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Tobacco smoking and progression of hepatic lesions in patients with chronic HCV infections

M Wasilewicz, H. Drechsler, M. Wawrzynowicz-Syczewska, A. Wasilewicz

Med Sci Monit 2003; 9(2): 17-18

ID: 15296

Published: 2003-05-20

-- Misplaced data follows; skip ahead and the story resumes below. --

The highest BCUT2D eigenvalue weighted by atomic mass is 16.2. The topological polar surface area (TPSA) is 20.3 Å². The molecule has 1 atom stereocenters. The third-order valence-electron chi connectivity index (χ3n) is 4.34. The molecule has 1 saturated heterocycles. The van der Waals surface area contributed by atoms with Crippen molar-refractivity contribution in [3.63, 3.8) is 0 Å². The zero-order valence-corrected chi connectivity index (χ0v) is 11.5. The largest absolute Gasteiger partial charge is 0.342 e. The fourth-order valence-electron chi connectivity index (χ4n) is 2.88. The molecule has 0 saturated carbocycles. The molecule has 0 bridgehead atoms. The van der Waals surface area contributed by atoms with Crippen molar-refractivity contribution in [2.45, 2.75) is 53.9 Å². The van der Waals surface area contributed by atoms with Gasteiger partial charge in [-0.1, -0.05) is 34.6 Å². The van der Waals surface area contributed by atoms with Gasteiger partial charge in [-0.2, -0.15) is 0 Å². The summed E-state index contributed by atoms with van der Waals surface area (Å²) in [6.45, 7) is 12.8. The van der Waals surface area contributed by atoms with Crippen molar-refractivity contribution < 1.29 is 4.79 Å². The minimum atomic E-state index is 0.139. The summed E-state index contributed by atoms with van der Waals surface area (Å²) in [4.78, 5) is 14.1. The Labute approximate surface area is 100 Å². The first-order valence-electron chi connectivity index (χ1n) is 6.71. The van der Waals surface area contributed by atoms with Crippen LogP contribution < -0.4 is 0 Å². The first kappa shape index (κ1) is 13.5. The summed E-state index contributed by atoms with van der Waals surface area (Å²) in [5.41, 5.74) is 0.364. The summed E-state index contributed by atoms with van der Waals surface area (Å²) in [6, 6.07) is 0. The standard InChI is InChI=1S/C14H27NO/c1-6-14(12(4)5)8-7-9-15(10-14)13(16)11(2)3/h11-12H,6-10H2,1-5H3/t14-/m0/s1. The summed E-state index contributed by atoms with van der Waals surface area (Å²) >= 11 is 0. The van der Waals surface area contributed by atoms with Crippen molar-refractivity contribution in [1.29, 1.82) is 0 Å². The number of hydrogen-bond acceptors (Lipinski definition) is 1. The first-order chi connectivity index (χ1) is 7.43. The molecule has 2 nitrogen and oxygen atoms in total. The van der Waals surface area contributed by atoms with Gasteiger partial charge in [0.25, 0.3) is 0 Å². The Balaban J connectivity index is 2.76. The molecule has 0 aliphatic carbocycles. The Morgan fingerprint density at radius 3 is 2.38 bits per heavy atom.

Background:Tobacco smoking is more and more frequently included among the factors influencing the natural history of HCV infection as an independent risk factor for acceleration of morphologic changes in the liver, especially fibrosis,and deterioration of liver function. The problem of tobacco smoke hepatotoxicity is most probably associated with oxidative liver damage by the free radicals it contains.The disturbances of oxidation in the course of iral hepatitis are reflected by abnormal metabolism of glutathione. The aim of the study was to demonstrate the independent, harmful effect of smoking on the progression of the disease in patients with chronic HCV infections. Material/Methods: The questionnaire survey included several hundred patients with chronic HCV,66 of whom were qualified for further analysis. The questionnaires included questions concerning smoking,alcohol consumption,use of drugs and concurrent diseases.Statistical analysis took into account the following questionnaire data and data from the patients ’medical records:sex,age,duration of the infection, infection route,smoking (duration of the habit,number of cigarettes a day), the presence of primary risk factors for progression of hepatic lesions (i.a.alcohol, drugs, other liver diseases), the score of morphologic changes in the liver ALT and iron metabolism parameters (iron,ferritin,TIBC), determined on the date of liver biopsy.Statistical analysis of the data was carried out using the ‘Statistica 5.5 PL ’software package.Results: The analyzed group of 66 patients included:38 smokers:9 women aged 26 –64 (median age 50.3 years)and 29 men aged 30 –72 (median age 49.4 years),and 28 non-smokers: 20 women aged 25 –63 lat (median age 48.9)and 8 men aged 22 –57 (median age 47.5 years).Among the smokers, women had been infected with HCV for 2 –16 years (median 6.7),and men for 2 –31 years (median 11.3).Among the non-smokers, the duration of infection ranged from 2 to 44 years in women (median 13.9),and from 6 to 27 years in men (median 13.2). Women had been smoking for 5 to 40 years (median 25)and smoked on the average 11.6 cigarettes a day (range 6-20/day) and men –16.1 cigarettes a day (range 2 –30/day)for 10 to 45lat (median duration of smoking 26.1 years).No significant differences in sex,age and duration of the disease were observed between the smokers and non-smokers. Men smoked significantly more frequently in comparison with women, but no significant differences between men and women concerning duration of the habit and number of cigarettes smoked were demonstrated. Twenty four subjects in the study group –17 smokers and 7 non-smokers -presented additional risk factors for progression of hepatic lesions (e.g.consumption of alcohol ,use of analgesics, hormonal treatment, sedatives or hypnotics). The putative infection routes included:36 (54.6%)so-called hospital infections,(23 (60.6%)among smokers and 13 (46.4%) among non-smokers),20 cases (30.3%)of transfusion-related hepatitis (10 (26.3%)smokers and 10 (35.7%)non-smokers), 1 (1.5%)infection in an injection drug addict and smoker, 9 (13.6%)so-called occasional infections ,ncluding 4 (10.5%) among smokers and 5 (17.9%)among non-smokers. There were no statistically significant differences with respect to infection routes between smokers and non-smokers. Mean blood serum ALT levels were 196.32 U/l among smokers and 165.75 among non-smokers (p>0.5).Mean serum Fe was 168.85 ug% in smokers and 140.19 ug% in non-smokers (p